History 


Pitchford Hall is Grade I listed and one of England's finest Elizabethan half timbered houses. The first record of the estate is in the Domesday Book (1081 - 86) and "Piceforde" is described as follows:
EDRIC, AND LEOFRIC AND WULFRIC HELD IT AS THRESS MANORS; THEY WERE FREE. 3 HIDES WHICH PAY TAX. LAND FOR 5 PLOUGHS. IN LORDSHIP 3; 3 SLAVES; 3 PLOUGHMEN; 1 VILLAGE; 3 SMALLHOLDERS, A SMITH AND RIDER WITH 2 PLOUGHS. WOODLAND FOR FATTENING 100 PIGS. VALUE BEFORE 1066, 8S LATER 16S; NOW 40S”


Pitchford derives its name from a naturally occurring pitch, or bitumen, well by the Row Brook within the grounds and is one of the few such wells in the country. The bitumen was used for waterproofing and protecting the exposed timbers of the house. Opposite the pitch well is a ford across the Row, hence Pitchford.

Historical records relate that a mediaeval manor house existed somewhere on the site from at least 1284 to 1431 and it is possible that portions of the earlier house may survive within the fabric of the west wing. Soon after the three wings were completed a garderobe tower was added to the north east corner, overlooking the brook and rolling parkland. Many of the 16th century arrangements have been altered by successive waves of taste and need, with the exception of the drawing room where the paneling and ceiling are amongst the finest of their type and date back to 1626.

Some time after the Dissolution of the Monasteries (during the reign of Henry VIII) and when Roman Catholics were being persecuted for their religious beliefs, a Priest's Hole was installed in the house. Prince Rupert is said to have hidden there from the Parliamentarians.

In the 19th Century, George Devey, brought the house up to date in accordance with Victorian country house planning including the installation of baths and water closets. His restoration included replacement of the defective timbers and the re-instalment of mullion and casement windows.

Before 1992, the previous owners, the Colthurst family, carried out a 10 year restoration programme with strict attention to historical detail.

The house, described by Pevsner as being "a combination of considerable size with an undeniable homeliness", has many classical features including one of the most impressive timber framed facades anywhere in England. The Hall is surrounded on all sides by other buildings and features of interest some of which are on the Estate. These include a Tree house, Orangery, Stable Yard, Bitumen Well and Georgian Plunge Pool.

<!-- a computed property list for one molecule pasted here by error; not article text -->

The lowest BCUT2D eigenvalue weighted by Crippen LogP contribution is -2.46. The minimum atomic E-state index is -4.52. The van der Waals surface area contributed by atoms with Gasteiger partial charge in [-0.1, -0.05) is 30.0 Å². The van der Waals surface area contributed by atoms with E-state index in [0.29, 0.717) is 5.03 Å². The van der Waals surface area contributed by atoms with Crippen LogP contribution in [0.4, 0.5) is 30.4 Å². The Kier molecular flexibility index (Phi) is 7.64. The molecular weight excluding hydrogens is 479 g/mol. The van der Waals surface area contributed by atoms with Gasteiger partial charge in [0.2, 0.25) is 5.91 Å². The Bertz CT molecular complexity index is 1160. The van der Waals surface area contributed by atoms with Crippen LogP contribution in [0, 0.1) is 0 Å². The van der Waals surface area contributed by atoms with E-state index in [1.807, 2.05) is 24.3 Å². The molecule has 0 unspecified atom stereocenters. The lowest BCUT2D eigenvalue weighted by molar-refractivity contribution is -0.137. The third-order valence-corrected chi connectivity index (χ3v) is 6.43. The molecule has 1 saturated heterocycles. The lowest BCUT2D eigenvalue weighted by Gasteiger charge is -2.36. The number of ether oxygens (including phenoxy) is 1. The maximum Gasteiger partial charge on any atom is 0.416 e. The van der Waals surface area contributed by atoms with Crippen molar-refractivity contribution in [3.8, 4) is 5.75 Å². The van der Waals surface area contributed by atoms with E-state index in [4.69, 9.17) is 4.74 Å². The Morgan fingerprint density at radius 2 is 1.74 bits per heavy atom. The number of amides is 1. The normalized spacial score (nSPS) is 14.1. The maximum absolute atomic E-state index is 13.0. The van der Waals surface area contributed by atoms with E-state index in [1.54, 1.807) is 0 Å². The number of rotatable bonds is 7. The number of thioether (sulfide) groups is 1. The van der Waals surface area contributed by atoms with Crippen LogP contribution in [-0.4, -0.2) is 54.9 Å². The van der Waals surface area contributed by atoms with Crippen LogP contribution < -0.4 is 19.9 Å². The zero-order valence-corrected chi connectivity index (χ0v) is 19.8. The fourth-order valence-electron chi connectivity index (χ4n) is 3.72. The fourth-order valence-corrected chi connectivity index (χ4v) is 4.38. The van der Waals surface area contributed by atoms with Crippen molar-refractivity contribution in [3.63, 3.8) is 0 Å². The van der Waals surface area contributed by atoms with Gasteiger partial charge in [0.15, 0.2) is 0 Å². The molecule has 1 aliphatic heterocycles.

Some of the more famous guests to stay at Pitchford over the years include Queen Victoria who as Princess Victoria, aged 13 was entertained at the Hall in 1832 by the then owner 3rd Earl of Liverpool. An extract from her diary recalls "at about twenty minutes to five we arrived at Pitchford, a curious looking but very comfortable house. It is striped black and white and in the shape of a cottage". During her stay she watched the local hunt from the Tree house.

In 1935 the then Duke of York (later George VI) and his wife Queen Elizabeth (now the Queen Mother) stayed. During World War II, Pitchford was one of the houses selected as a place of safety for King George and his wife Queen Elizabeth and their daughters Princess Elizabeth and Princess Margaret. The operation to relocate the Royal Family to Pitchford was called the Coates Mission.

The House was sold in 1992 after attempts to save it for the nation (involving the Prince of Wales, politicians, the National Trust and English Heritage) failed. Unfortunately the Hall is no longer open to the public and is on Historic England's Heritage at Risk Register.

After twenty four years of neglect, Pitchford Hall and Tree House have been bought back by the Pitchford Estate (28 September 2016) and will be restored over the next few years. The Estate intends to allow public access to the Hall as soon as the first phases of the restoration scheme are complete. The Hall is once again home to the Estate's owners and the link with the 500 year family history of the house has been restored.

Hall interior
Hall interior
Oak Crusader
Arab Horse, in an extensive landscape with Pitchford Hall and the Estate beyond. By James Ward R A, dated 1822.
Pitchford Hall interior
Pitchford Hall in the snow
tweets... RT @kateinnes2: Thanks for the help @stiffleaf - looks like you have a roaring lion from the 1600's in your midst @PitchfordEstate - quit… an hour ago instargram